Coronavirus update: Two vaccines recommended for young children

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Major study finds new clues about long COVID

COVID-19 ‌tally‌ ‌as‌ ‌‌compiled‌‌ ‌by‌ ‌Johns‌ ‌Hopkins‌ ‌University.‌ ‌(Previous‌ ‌numbers‌ ‌are in‌ ‌parentheses.)‌

Total‌ ‌U.S.‌ ‌confirmed‌ ‌cases:‌ 85,960,775 (85,763,130)

Total‌ ‌U.S.‌ ‌deaths:‌ 1,012,776 (1,011,926)

Total‌ ‌global‌ ‌cases:‌ 537,458,937 (536,747,070)

Total ‌global‌ ‌deaths:‌ 6,413,928 (6,312,635)‌

Two vaccines recommended for kids 5 and younger

A U.S. Food and Drug Administration (FDA) advisory panel has voted to recommend two mRNA COVID-19 vaccines for children age 5 and younger. The vaccines were developed by Moderna and jointly by Pfizer and BioNTech.

The panel voted 21-0 to recommend approval of the two vaccines. While the FDA is not required to follow the advice of its advisory committee, it usually does.

It’s expected the FDA will approve the committee’s recommendation, possibly before the end of the week. The Centers for Disease Control and Prevention must also give its approval.

Major study uncovers new clues about long COVID

Researchers at the University of California San Diego School of Medicine are conducting a major study to track neurological symptoms in COVID-19 patients who continue to have symptoms long after they recover from their illness. It’s a condition known as “long COVID.”

The first round of the study, published this week, showed the prevalence of various short- and long-term symptoms and found that, while many patients showed improvement, the majority still had some neurological symptoms after six months. A subset of individuals also exhibited significant coordination and cognitive issues, not reported in previous findings.

At the time of their first visit with a physician, 89% of participants reported fatigue and 80% reported headaches. Other common neurological symptoms included memory impairment, insomnia, and decreased concentration. Eighty percent of participants said these symptoms impacted their quality of life.

Dr. Fauci tests positive

Dr. Anthony Fauci, the leading government health official on COVID-19, has announced that he has tested positive for the virus. Fauci, head of the National Institute for Allergy and Infectious Diseases (NIAID), says he has isloated and has mild symptoms.

“He has not recently been in close contact with President Biden or other senior government officials,” NIAID said in a statement. “Dr. Fauci will follow the COVID-19 guidelines of the Centers for Disease Control and Prevention and medical advice from his physician and return to the NIH when he tests negative.”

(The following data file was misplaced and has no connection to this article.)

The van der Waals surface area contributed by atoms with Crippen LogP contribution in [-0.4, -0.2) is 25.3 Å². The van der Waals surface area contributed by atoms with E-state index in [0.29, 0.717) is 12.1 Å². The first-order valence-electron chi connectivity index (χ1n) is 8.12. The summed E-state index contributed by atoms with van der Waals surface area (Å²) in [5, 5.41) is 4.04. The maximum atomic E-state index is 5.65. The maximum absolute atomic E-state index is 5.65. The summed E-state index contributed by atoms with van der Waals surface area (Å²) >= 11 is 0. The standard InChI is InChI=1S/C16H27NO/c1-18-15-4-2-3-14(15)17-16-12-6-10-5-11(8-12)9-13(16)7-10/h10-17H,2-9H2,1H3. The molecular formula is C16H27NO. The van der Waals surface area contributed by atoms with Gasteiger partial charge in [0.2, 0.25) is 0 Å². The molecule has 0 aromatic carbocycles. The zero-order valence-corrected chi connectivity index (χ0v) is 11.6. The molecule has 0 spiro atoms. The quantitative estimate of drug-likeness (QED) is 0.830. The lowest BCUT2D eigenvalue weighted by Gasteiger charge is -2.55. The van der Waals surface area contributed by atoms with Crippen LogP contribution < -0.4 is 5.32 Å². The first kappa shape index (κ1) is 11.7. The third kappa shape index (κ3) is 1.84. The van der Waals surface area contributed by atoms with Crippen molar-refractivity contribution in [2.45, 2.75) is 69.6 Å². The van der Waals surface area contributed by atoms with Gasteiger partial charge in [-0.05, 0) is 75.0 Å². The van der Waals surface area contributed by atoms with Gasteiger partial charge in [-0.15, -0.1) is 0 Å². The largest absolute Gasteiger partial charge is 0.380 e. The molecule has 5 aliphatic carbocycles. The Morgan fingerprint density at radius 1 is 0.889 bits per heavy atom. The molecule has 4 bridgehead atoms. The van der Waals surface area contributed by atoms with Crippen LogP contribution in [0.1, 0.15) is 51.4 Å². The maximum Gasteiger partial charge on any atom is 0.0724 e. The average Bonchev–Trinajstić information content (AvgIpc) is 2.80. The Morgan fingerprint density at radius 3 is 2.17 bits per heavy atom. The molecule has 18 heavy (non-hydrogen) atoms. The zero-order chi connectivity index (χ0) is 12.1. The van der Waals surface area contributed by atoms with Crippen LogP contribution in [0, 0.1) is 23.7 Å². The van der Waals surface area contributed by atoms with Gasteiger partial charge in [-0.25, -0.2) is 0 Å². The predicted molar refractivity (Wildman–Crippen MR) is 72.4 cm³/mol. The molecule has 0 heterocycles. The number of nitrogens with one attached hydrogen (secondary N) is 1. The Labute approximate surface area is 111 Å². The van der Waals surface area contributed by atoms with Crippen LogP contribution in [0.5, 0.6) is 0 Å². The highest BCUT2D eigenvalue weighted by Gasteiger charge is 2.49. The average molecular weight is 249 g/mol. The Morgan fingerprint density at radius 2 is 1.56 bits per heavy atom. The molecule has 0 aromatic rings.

Around the nation

  • Tennessee: Tennessee Titans right guard Nate Davis had what he considers a lackluster 2021 NFL season. But he tells Titans Online there might have been an extenuating circumstance. He caught COVID-19 during the season, not once but twice. “Getting [COVID-19] twice affects your conditioning, your strength, and even a little bit of your confidence,” Davis admitted.

  • California: It was a year ago this week that California officials reopened from COVID-19 lockdown. People returned to theme parks, restaurants, and concert halls. Since then Omicron subvariants have triggered a new surge in cases, but health officials say most are less severe.

  • New York: New York appears to have weathered the latest COVID-19 surge but Gov. Kathy Hochul says it’s no time to take anything for granted. "As we continue to monitor the numbers, it is important that we take every precaution necessary to stay healthy," Hochul said. "Take a test before traveling, stay home if you feel unwell, and keep up to date with vaccinations and booster doses. We must use every resource available to stay prepared for potential surges this year and keep our communities safe."

  • Vermont: Business organizations in the state are being credited with helping to pass Vermont’s S. 11 – legislation that includes over $15 million in funding for the new COVID-19 Related Paid Leave Grant Program. Gov. Phil Scott signed the legislation this week.

  • Texas: With children 5 and older now eligible for the COVID-19 vaccine, Tarrant County is stepping up its “pop-up” clinics to administer the jabs. Officials say parents need to bring proof of the child’s age and their own ID for the vaccination. Booster vaccinations are available at all of the vaccination locations.

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